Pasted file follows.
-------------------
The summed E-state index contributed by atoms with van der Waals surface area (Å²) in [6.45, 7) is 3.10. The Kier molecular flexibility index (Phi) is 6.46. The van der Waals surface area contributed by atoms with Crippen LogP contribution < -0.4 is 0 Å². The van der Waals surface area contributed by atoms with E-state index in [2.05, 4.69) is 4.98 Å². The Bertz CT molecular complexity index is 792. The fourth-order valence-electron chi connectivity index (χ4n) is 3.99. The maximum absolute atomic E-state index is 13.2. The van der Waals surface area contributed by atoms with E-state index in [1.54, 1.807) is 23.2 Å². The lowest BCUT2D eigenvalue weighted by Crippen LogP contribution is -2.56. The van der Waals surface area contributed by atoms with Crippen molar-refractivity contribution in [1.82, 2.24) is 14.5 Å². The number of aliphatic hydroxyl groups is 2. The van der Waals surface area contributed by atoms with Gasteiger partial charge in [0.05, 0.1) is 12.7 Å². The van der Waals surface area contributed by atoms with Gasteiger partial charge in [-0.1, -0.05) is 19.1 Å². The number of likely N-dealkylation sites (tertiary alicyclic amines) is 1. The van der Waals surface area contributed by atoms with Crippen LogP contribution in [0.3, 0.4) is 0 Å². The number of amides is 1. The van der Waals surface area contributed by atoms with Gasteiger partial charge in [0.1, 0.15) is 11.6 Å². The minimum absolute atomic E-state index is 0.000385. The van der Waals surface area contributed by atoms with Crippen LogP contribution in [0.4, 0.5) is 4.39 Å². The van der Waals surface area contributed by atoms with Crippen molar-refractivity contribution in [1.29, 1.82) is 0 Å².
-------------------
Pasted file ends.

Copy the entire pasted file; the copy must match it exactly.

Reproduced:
The summed E-state index contributed by atoms with van der Waals surface area (Å²) in [6.45, 7) is 3.10. The Kier molecular flexibility index (Phi) is 6.46. The van der Waals surface area contributed by atoms with Crippen LogP contribution < -0.4 is 0 Å². The van der Waals surface area contributed by atoms with E-state index in [2.05, 4.69) is 4.98 Å². The Bertz CT molecular complexity index is 792. The fourth-order valence-electron chi connectivity index (χ4n) is 3.99. The maximum absolute atomic E-state index is 13.2. The van der Waals surface area contributed by atoms with E-state index in [1.54, 1.807) is 23.2 Å². The lowest BCUT2D eigenvalue weighted by Crippen LogP contribution is -2.56. The van der Waals surface area contributed by atoms with Crippen molar-refractivity contribution in [1.82, 2.24) is 14.5 Å². The number of aliphatic hydroxyl groups is 2. The van der Waals surface area contributed by atoms with Gasteiger partial charge in [0.05, 0.1) is 12.7 Å². The van der Waals surface area contributed by atoms with Gasteiger partial charge in [-0.1, -0.05) is 19.1 Å². The number of likely N-dealkylation sites (tertiary alicyclic amines) is 1. The van der Waals surface area contributed by atoms with Crippen LogP contribution in [0.3, 0.4) is 0 Å². The number of amides is 1. The van der Waals surface area contributed by atoms with Gasteiger partial charge in [0.1, 0.15) is 11.6 Å². The minimum absolute atomic E-state index is 0.000385. The van der Waals surface area contributed by atoms with Crippen LogP contribution in [0.4, 0.5) is 4.39 Å². The van der Waals surface area contributed by atoms with Crippen molar-refractivity contribution in [1.29, 1.82) is 0 Å².